(no subject)

Page 1.0 of 1.2
  • David Sugar
    David Sugar
    2012-12-05

    I had just gone through two weeks of hell getting gnutls to work in ucommon again and back as the default, and actually while I am very pleased with the results of that, it is something else I did not receive any help, participation, or interest from anyone else in either. Ultimately I would love to consolidate all our crypto functions into ucommon, which already addresses these library dependency issues much better, but I don't expect to see anyone help with that either...

    In regard to zrtp specifically, gcrypt fell out of favor because it did not a the time support elliptic curve algorithms, and gnutls does not expose these either as a front end, even if gcrypt (or more correctly, nettle) may now have them, where-as openssl does.

    Newer versions of libzrtp have a cmake build option to build it as "standalone" library without using any crypto library depenedency with the newer enable-crypt_standalone=true cmake option. All necessary sources are included. Ideally, again, all this should be merged into ucommon's -lusecure instead.

    I would love to see a patch or participation on how we can change and improve our code. I just don't see it happening.

     
  • I'm sorry if I came across as critical of your efforts. As I am pretty uninformed when it comes to cryptography (not to mention telephony), I wasn't aware of the relative capabilities of the various packages. For my part, I'm just trying to keep all GNU packages building smoothly with GSRC and I ran into these problems with libzrtp. With many build problems, I can patch them pretty easily; in this case, I quickly understood that I was in over my head, which is why I came here.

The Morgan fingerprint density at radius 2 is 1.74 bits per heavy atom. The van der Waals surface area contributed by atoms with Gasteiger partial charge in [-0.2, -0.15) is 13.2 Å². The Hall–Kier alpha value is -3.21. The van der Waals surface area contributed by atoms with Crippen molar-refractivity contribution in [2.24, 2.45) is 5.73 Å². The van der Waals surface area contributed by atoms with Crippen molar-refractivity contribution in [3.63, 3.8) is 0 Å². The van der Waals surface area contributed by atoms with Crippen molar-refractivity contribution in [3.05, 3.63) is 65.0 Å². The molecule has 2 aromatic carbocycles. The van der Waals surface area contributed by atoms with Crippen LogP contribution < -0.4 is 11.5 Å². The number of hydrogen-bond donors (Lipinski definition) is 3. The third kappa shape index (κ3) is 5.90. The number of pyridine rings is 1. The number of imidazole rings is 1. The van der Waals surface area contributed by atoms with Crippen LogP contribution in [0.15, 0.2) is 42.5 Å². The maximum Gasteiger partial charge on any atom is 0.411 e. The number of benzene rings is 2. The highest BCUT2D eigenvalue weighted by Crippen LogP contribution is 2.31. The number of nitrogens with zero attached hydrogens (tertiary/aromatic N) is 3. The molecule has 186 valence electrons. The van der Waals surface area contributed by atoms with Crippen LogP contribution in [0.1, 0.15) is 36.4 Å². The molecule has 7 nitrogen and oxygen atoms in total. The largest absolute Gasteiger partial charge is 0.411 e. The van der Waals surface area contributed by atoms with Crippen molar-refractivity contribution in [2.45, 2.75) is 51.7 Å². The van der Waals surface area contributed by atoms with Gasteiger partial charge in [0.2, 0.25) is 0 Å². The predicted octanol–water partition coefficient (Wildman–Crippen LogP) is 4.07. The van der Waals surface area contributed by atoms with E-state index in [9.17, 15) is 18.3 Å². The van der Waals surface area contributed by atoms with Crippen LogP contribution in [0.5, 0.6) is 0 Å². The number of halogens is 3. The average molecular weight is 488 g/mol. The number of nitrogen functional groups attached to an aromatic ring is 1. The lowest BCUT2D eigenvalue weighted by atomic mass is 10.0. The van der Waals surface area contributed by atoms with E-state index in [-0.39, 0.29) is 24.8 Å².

I'll give that CMake option a try to see if it will resolve this problem. I'll also try to look into CMake in general to figure out why it wasn't finding OpenSSL on my system; if I find something, I'll provide a patch.

     
  • Well, I've resolved it for now. The problem is that CMake seems to ignore some important environment variables, PKG_CONFIG_PATH in this case; it looks like it will only look for pkg-config files under the same prefix as PKG_CONFIG_EXECUTABLE. Since GSRC was trying to use its own non-standard pkg-config location, it couldn't find OpenSSL installed in the usual system location. I've resolved for now by forcing it to use the system pkg-config.

     
    • David Sugar
      David Sugar
      2012-12-07

      I am sorry, it has just been a particularly rough few weeks, and I am glad we do have this effort with GSRC. Werner actually choose to stop maintaining/pull automake support awhile back in favor of just supporting cmake, and actually I had been thinking about re-introducing automake in it again. There are some great aspects of cmake, and it is certainly much simpler to maintain, but, like this, also a number of subtle places where it produces interesting surprises. I think this is the only (that is within GNU) package I maintain which at present only uses cmake, and I have no plans to change that for any of the other ones.

      I think you actually also can manually insert the pkg config path in cmake using the ENV support inside the cmake scripting itself (or for example using a toolchain file to force create an initial environment value inside cmake), but yes, it likely strips the one set in the inherited environment it receives.

       
    • David Sugar
      David Sugar
      2012-12-07

      Actually, it looks like, for my debian hosted mingw32 build tree that is exactly what I do; I preload PKG_CONFIG_PATH through a cmake toolchain file, for example, like:

      set(ENV{PKG_CONFIG_LIBDIR} "${FRAMEWORKS_PREFIX}/lib/pkgconfig")
      set(ENV{PKG_CONFIG_PATH} "${FRAMEWORKS_PREFIX}/lib/pkgconfig")